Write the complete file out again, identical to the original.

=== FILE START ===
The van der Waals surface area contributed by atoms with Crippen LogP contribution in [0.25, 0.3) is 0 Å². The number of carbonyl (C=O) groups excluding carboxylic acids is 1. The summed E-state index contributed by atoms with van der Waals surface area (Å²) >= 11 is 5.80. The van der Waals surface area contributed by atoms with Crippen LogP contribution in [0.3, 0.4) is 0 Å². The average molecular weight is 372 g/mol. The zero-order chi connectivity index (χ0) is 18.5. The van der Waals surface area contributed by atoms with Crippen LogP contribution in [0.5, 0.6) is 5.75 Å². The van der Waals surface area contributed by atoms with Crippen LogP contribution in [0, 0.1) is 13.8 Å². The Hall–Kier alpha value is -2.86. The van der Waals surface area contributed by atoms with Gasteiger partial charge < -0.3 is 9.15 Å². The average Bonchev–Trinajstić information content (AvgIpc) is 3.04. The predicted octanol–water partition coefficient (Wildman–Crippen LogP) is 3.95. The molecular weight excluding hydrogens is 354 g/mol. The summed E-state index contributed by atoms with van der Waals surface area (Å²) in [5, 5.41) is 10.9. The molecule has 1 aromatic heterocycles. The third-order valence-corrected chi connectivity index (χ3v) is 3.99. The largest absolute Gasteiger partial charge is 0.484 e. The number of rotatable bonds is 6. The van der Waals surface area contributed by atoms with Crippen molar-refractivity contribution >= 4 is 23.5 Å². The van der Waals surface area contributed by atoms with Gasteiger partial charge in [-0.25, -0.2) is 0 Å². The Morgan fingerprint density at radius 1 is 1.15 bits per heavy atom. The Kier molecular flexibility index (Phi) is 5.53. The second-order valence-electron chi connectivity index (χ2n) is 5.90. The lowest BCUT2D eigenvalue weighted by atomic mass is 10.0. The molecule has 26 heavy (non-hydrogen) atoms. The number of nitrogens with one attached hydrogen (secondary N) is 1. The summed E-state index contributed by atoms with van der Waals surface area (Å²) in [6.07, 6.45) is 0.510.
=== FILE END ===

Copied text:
The van der Waals surface area contributed by atoms with Crippen LogP contribution in [0.25, 0.3) is 0 Å². The number of carbonyl (C=O) groups excluding carboxylic acids is 1. The summed E-state index contributed by atoms with van der Waals surface area (Å²) >= 11 is 5.80. The van der Waals surface area contributed by atoms with Crippen LogP contribution in [0.3, 0.4) is 0 Å². The average molecular weight is 372 g/mol. The zero-order chi connectivity index (χ0) is 18.5. The van der Waals surface area contributed by atoms with Crippen LogP contribution in [0.5, 0.6) is 5.75 Å². The van der Waals surface area contributed by atoms with Crippen LogP contribution in [0, 0.1) is 13.8 Å². The Hall–Kier alpha value is -2.86. The van der Waals surface area contributed by atoms with Gasteiger partial charge < -0.3 is 9.15 Å². The average Bonchev–Trinajstić information content (AvgIpc) is 3.04. The predicted octanol–water partition coefficient (Wildman–Crippen LogP) is 3.95. The molecular weight excluding hydrogens is 354 g/mol. The summed E-state index contributed by atoms with van der Waals surface area (Å²) in [5, 5.41) is 10.9. The molecule has 1 aromatic heterocycles. The third-order valence-corrected chi connectivity index (χ3v) is 3.99. The largest absolute Gasteiger partial charge is 0.484 e. The number of rotatable bonds is 6. The van der Waals surface area contributed by atoms with Crippen molar-refractivity contribution >= 4 is 23.5 Å². The van der Waals surface area contributed by atoms with Gasteiger partial charge in [-0.25, -0.2) is 0 Å². The Morgan fingerprint density at radius 1 is 1.15 bits per heavy atom. The Kier molecular flexibility index (Phi) is 5.53. The second-order valence-electron chi connectivity index (χ2n) is 5.90. The lowest BCUT2D eigenvalue weighted by atomic mass is 10.0. The molecule has 26 heavy (non-hydrogen) atoms. The number of nitrogens with one attached hydrogen (secondary N) is 1. The summed E-state index contributed by atoms with van der Waals surface area (Å²) in [6.07, 6.45) is 0.510.